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December 10, 2004
Mark Richardson, the New Zealand opening batsman, has announced his retirement from all forms of the game, but insisted that the decision was not made because of poor form. Richardson, who struggled against Australia's pace attack in the recent two-Test series, said he had been contemplating ending his career for the past year.
"The fact I have had a lean run over the last four Tests wasn't the reason for coming to this decision," he said. "Many cricketers have gone much longer than four Tests without scoring runs, but it highlighted to me that I am no longer in the mindset I was in when I enjoyed playing the most."
Richardson, 33, said that he was finding it increasingly difficult to sustain the intensity required to be successful at the international level. "It is hard to let go from playing all competitive cricket, as it has been such a big part in my life, but the decision is one which sits comfortably with me."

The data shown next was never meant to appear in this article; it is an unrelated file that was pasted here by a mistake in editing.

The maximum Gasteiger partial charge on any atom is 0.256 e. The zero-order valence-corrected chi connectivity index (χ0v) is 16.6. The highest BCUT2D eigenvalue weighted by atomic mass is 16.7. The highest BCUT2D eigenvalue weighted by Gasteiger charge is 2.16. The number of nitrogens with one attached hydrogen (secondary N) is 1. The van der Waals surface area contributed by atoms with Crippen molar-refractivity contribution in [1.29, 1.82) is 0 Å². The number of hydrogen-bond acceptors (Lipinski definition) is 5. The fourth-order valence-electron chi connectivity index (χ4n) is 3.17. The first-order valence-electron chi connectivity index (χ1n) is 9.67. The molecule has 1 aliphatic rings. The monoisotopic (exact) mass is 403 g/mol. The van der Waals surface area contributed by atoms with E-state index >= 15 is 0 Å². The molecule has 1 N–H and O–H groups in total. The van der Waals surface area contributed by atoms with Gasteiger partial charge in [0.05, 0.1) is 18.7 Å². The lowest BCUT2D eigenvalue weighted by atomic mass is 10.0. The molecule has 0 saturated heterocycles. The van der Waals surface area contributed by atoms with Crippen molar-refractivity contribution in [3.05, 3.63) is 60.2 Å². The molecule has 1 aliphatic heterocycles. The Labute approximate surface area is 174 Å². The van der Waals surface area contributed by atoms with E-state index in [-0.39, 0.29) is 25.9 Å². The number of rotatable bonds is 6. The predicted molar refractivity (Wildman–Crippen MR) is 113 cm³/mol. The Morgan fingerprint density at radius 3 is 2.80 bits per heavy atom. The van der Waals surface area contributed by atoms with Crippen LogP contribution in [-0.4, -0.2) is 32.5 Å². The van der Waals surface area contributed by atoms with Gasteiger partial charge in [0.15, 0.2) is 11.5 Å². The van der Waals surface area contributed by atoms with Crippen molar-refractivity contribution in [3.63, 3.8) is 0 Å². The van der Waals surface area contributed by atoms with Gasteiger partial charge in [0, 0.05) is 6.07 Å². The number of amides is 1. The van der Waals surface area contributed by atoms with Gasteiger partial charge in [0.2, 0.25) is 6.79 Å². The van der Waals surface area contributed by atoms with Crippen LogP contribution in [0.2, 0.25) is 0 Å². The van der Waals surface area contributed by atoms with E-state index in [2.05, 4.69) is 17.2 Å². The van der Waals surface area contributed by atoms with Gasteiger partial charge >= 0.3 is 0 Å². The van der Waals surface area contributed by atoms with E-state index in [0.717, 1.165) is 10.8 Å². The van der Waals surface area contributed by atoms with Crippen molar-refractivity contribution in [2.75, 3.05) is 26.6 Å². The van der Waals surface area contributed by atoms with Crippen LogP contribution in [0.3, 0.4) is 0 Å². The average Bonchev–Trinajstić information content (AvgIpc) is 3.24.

New Zealand fans will remember Richardson for his brave and obdurate batting, while the world knows him best as New Zealand's slowest runner in an end-of-series dash. Richardson, whose last international act was to beat Darren Lehmann at Adelaide, is hoping to pursue a media career as a writer and commentator.
Martin Snedden, the New Zealand Cricket chief executive, said that he was disappointed at Richardson's retirement because he still had much to offer. "Mark has had an outstanding career and will be a sad loss to the game," he said. "He played in 38 Test matches and his four Test centuries, 19 half-centuries and Test average of 44 were a result of great perseverance and determination."
Richardson's final outing will be for the State Auckland Aces match against the State Canterbury Wizards at Christchurch next week.
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